Last week I attended a conference that included many veteran pastors and leaders. These leaders were speaking from God's Word on various aspects of ministry. During a conversation after one of the sessions, someone said to me, "What is something you wish you could learn from these gifted, tenured, pastors?" After thinking a minute I said, "I'd love to know what they do with perceived failure and disappointment." My sentiment was this. While on stage we hear about all the successes and highlight tapes, but in practice, my day to day ministry doesn't look like that and it can be discouraging at times. We need the stories of fruitfulness to inspire us. I praise God that He allows us to see and hear the incredible things He is doing through the ministry of others. We need those stories to keep our vision focused and fervent. But we also need the stories that aren't so glamorous. I don't know about you, but I need to hear some stories about how hard it is, and when it didn't work out, the emotions of doubting if it's even worth it, and where to go with all of that. Growing up, my friends used a phrase to describe sharing the messy details of a situation. That phrase was "real talk". I want to give some "real talk" about disciple making that hopefully can give you some encouragement that you are not alone when things get hard.
Jesus told us it wouldn't be pretty- In Matthew 10 Jesus describes the assignment of disciple making to his disciples by saying, "Behold, I am sending you out as sheep in the midst of wolves, so be wise as serpents and innocent as doves." (Matt. 10:16) If you have ever watched National Geographic, you know that an animal of prey amid a pack of predators is not a pretty scene. It's not comfortable. It's not polite. It's not nice. It's in fact very ugly to watch. Jesus uses this imagery to describe the mission of making disciples in a lost and broken world. Thankfully, He says a whole lot more about being with us and empowering us, (Matthew 28:20; Acts 1:8) but this truth keeps things in perspective. It's helpful to know that just because I'm engaged in the call to make disciples, it doesn't mean it's always going to go well. In fact, if it does, I'm probably not sharing the same message of the cross that Paul calls a stumbling block and an offense. Messy doesn't mean you are doing it wrong; it just means you are doing it.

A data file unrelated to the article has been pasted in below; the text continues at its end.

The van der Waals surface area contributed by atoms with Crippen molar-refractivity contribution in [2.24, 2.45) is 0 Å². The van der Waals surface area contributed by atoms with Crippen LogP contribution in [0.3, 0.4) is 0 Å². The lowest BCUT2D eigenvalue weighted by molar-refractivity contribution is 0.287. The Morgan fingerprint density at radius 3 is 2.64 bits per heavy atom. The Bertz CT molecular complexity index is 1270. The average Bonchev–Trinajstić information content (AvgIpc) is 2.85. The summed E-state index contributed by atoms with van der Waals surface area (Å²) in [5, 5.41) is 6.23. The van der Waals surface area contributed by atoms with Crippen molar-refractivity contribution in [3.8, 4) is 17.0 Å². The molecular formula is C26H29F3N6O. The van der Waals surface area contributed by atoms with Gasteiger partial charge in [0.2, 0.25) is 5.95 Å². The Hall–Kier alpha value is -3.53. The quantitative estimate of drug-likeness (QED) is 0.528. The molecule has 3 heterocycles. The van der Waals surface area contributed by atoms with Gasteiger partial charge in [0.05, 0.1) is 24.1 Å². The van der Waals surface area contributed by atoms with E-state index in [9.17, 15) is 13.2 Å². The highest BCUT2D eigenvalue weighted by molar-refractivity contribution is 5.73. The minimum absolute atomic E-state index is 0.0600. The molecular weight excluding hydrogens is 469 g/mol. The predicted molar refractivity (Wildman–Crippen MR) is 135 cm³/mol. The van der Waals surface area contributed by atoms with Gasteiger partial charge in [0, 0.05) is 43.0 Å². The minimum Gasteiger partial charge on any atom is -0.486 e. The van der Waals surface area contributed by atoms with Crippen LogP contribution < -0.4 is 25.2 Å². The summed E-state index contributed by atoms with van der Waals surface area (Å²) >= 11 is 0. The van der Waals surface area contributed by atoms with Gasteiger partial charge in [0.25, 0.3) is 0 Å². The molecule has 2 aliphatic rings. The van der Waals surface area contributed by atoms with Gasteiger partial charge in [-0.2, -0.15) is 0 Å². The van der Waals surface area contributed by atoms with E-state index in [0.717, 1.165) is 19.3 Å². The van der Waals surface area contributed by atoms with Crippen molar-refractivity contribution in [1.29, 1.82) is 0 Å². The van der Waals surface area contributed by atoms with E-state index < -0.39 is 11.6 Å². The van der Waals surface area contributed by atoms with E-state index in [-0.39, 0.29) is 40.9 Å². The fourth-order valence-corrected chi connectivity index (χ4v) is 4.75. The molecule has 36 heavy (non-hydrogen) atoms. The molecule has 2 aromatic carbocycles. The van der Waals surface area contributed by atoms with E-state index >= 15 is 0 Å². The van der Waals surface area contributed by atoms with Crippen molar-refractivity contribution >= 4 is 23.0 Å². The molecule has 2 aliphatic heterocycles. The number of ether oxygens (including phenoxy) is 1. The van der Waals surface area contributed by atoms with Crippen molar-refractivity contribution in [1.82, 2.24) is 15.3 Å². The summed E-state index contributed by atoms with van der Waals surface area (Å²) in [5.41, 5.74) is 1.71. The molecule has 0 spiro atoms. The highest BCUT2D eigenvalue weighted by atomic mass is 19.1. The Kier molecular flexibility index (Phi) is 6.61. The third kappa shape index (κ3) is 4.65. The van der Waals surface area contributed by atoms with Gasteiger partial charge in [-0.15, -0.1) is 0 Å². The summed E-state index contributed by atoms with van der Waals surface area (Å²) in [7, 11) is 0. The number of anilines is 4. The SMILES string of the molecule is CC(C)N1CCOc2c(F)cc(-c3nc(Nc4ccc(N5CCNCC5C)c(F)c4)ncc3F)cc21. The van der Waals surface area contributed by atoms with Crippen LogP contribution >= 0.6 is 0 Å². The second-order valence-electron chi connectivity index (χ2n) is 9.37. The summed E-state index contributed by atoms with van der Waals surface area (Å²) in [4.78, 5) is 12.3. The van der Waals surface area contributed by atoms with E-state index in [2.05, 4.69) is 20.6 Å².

In my experience the gospel is rejected more than accepted- I can't speak for other disciple makerss, but for me, I get rejected more often than not. Most of the time people hear the things I say about the gospel and want nothing to do with it. Sure, many of the people I meet in Louisville, Kentucky are polite and cordial during spiritual conversations. But by and large I watch people day in and day out hear the offer of the gospel and walk away either not understanding it or rejecting it's demands to repent and believe in Jesus. Jesus said this in Matthew 7, "Enter by the narrow gate. For the gate is wide and the way is easy that leads to destruction, and those who enter by it are many. For the gate is narrow and the way is hard that leads to life, and those who find it are few." (Matt. 7:13-14) If this is true, then we will probably see more people say no than yes. Just this weekend my neighbor politely asked me to no longer bring up Jesus or spiritual topics in our conversations. It's the nicest way I've been rejected, but certainly not the first. When you are practicing disciple making you will see this. I will go so far as to say, you could go years attempting to share the gospel and make disciples without seeing one convert. I've never heard anyone say that from a conference stage, but let that sink in. Go back and re-read that sentence. I am not sharing this to make you feel like there is no point in trying, but rather to remind you that rejection at times should be expected, but it shouldn't derail you from the mission.
It personally hurts when people walk away. - I have had several guys walk away from discipleship over the years. Guys that I was close to. Guys that I poured everything into. Guys that I sacrificed for and helped. Guys that I loved. I have had guys like that, up and walk away from our discipleship relationship and what appears to be their faith altogether. I just want to be honest; it hurts bad. Every single time it feels personal. It feels like I did the wrong thing or didn't do enough. It makes me feel like I'm ineffective in the Great Commission and makes me wonder if I'm wasting my time. Because we are human and tend to make this whole thing too much about us, we struggle when this happens. Jesus had people walk away from him too, but he seemed to handle it as though it comes with the calling. (John 6:66-68)
Here's what I've come to realize that I hope will encourage us all. In disciple making, faithfulness is the measure of success. Fruit is great and we want fruitfulness. Pray for fruitfulness. Plead with God for conversions and work hard at becoming more skilled in investing in others. But the only failure in the Great Commission is disobedience or abandoning the mission. By leaning on the power of the Holy Spirit and wearing our knees out in prayer, we push through these non-glamorous realities and just keep going. Keep digging. Keep building relationships. Keep sharing with the lost. Keep discipling those who respond. Knowing that God is somehow using everything you are doing for His ultimate purpose in his perfect timing. The mission of God isn't always glamorous, it's just consistency to know Him and make Him known. That's "real talk."
6 Tips for Sharing the Gospel
Disciple Makers are always looking for ways to get into gospel conversations and get to sharing Jesus with the lost. Check out this article from Verge Network with tips for sharing the gospel.
Grace & Peace, Scott
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